Friday, August 20, 2010

A Good Listener

According to Dr. Groopman, “How a doctor thinks can first be discerned by how he speaks and how he listens.” In the last post I gave the true story example of how one doctor listened. Let’s focus on how to tell a good listener. What characteristics would you give to describe a good listener? The following are a few of the characteristics I thought of in response to this question:

A good listener is active in the conversation. “I follow you.” “Uh-huh.” “Go on.” These statements all show that the listener is actively involved in the conversation. They also show that what you are saying is important.

A good listener will maintain some eye contact with the speaker. How often have you gone to the doctor and found that he/she was more intent on your chart than on what you were actually saying to him/her? This doesn’t mean that the doctor shouldn’t be making notes but you should notice some eye contact. I have actually seen doctors who have had their head buried in the chart or anywhere but on the patient for almost an entire visit. This drives me nuts!

A good listener asks open-ended questions. An open-ended question is an invitation for you as the patient to give your story. “What brings you to the office today?” is a good open-ended question. While you may have already told the nurse why you are there it is good for the doctor to give you a chance to tell him/her this information. Don’t get irritated by this and wonder “well, didn’t I just tell the nurse why I was here?” because this is a sign of a good doctor. I found this to be a most useful question when I was practicing as a nurse practitioner because not all patients are up-front with the receptionists or nurses about why they want an appointment. In contrast, a closed-ended question allows for only simple, usually one word answers, like “yes” or “no”. For example, “Do you have a fever with your sore throat?” This does not mean that there is never a time for closed-ended questions, but they should not be used the majority of the time. They may need to be used to ascertain more information once your story has been told.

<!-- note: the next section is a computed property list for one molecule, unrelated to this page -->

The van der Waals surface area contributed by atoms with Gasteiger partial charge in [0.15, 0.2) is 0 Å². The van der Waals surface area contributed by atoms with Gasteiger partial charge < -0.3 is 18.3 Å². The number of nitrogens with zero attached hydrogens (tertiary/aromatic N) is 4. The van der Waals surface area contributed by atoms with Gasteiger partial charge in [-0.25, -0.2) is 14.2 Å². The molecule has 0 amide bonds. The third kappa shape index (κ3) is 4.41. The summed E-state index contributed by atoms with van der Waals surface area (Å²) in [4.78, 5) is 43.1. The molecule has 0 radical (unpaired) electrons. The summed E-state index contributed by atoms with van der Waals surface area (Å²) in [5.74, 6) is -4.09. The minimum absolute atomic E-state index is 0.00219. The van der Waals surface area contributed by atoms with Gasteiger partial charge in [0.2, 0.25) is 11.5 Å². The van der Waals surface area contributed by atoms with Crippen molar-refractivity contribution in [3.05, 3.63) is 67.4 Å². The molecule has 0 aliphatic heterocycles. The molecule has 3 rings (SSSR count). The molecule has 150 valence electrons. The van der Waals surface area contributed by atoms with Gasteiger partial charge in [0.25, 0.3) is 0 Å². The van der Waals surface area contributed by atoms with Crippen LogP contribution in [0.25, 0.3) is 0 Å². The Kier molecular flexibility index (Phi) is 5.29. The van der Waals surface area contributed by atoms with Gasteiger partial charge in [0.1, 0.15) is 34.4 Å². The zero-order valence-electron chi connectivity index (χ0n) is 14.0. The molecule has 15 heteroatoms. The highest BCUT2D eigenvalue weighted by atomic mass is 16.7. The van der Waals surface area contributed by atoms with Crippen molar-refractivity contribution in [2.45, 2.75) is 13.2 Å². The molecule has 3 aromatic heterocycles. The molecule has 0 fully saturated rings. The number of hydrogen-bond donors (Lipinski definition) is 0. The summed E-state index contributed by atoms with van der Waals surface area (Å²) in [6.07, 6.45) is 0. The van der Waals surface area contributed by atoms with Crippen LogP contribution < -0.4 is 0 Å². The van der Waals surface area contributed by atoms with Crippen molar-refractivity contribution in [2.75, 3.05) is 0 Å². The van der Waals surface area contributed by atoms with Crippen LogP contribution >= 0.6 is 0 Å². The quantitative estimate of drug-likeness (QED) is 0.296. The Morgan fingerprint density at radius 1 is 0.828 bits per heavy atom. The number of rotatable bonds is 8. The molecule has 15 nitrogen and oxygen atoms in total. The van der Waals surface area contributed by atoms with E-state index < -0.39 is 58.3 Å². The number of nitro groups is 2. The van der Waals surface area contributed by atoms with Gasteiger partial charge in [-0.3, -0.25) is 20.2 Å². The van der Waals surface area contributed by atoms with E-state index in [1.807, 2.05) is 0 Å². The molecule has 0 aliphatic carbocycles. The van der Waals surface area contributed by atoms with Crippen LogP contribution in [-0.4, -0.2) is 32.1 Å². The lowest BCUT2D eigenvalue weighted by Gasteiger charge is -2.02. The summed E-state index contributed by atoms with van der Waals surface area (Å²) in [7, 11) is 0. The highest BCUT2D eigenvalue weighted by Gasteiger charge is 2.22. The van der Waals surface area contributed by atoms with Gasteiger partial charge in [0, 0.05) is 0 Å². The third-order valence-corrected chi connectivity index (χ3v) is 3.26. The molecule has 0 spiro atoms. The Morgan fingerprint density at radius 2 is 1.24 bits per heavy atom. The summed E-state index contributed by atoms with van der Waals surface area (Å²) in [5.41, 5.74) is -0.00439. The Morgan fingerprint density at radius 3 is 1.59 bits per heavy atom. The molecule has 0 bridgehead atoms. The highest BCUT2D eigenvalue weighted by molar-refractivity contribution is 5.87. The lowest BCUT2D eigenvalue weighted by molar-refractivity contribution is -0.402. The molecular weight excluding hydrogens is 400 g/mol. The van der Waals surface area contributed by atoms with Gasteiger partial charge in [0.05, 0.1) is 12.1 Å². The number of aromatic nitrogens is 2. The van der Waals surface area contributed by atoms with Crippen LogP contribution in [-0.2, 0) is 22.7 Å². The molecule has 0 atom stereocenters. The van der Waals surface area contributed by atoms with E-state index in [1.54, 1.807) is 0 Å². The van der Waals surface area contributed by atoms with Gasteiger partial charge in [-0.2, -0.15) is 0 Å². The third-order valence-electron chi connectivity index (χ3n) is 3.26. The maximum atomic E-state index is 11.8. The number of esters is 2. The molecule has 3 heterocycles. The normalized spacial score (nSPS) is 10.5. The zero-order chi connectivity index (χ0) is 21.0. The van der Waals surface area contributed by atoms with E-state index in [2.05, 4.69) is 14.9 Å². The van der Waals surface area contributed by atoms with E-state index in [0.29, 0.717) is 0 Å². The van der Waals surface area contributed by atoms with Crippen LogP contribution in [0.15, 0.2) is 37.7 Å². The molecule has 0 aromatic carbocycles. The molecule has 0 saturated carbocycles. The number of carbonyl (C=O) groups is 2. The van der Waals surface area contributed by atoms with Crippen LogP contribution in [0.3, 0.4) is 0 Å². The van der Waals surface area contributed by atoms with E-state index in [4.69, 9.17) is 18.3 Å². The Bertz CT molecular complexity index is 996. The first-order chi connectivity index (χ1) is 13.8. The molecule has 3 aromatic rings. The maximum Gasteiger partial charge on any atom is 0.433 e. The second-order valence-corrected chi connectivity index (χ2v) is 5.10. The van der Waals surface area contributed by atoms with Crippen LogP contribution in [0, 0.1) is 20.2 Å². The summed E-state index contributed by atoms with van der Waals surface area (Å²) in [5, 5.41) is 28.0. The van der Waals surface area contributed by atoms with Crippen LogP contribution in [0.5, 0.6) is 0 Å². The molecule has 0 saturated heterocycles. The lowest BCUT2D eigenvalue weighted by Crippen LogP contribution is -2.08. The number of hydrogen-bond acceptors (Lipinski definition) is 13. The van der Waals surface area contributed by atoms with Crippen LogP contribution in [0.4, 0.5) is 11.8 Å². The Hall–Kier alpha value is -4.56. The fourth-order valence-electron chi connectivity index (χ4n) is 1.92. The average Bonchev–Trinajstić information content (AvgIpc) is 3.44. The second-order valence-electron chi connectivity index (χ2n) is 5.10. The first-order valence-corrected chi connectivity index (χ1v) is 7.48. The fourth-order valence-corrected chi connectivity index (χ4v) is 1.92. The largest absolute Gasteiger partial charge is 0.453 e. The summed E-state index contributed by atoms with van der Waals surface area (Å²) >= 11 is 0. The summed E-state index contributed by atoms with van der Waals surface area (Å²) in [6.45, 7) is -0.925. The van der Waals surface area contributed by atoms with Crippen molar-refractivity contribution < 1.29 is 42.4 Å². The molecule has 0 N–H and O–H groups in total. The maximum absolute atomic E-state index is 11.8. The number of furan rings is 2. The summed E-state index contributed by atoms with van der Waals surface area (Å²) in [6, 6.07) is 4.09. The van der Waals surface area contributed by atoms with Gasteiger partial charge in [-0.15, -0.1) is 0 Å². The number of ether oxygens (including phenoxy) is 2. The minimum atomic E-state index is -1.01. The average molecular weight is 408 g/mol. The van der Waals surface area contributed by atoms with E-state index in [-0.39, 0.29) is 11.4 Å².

A good listener avoids “why” questions. “Why” questions lead people to become defensive. There is always a different way to phrase a question to discover the same information without asking “why.” Try this with your kids sometime when you are tempted to ask a why question. Does it make a difference in how they answer you?

How did I do in my list of characteristics of a good listener? What would you add?

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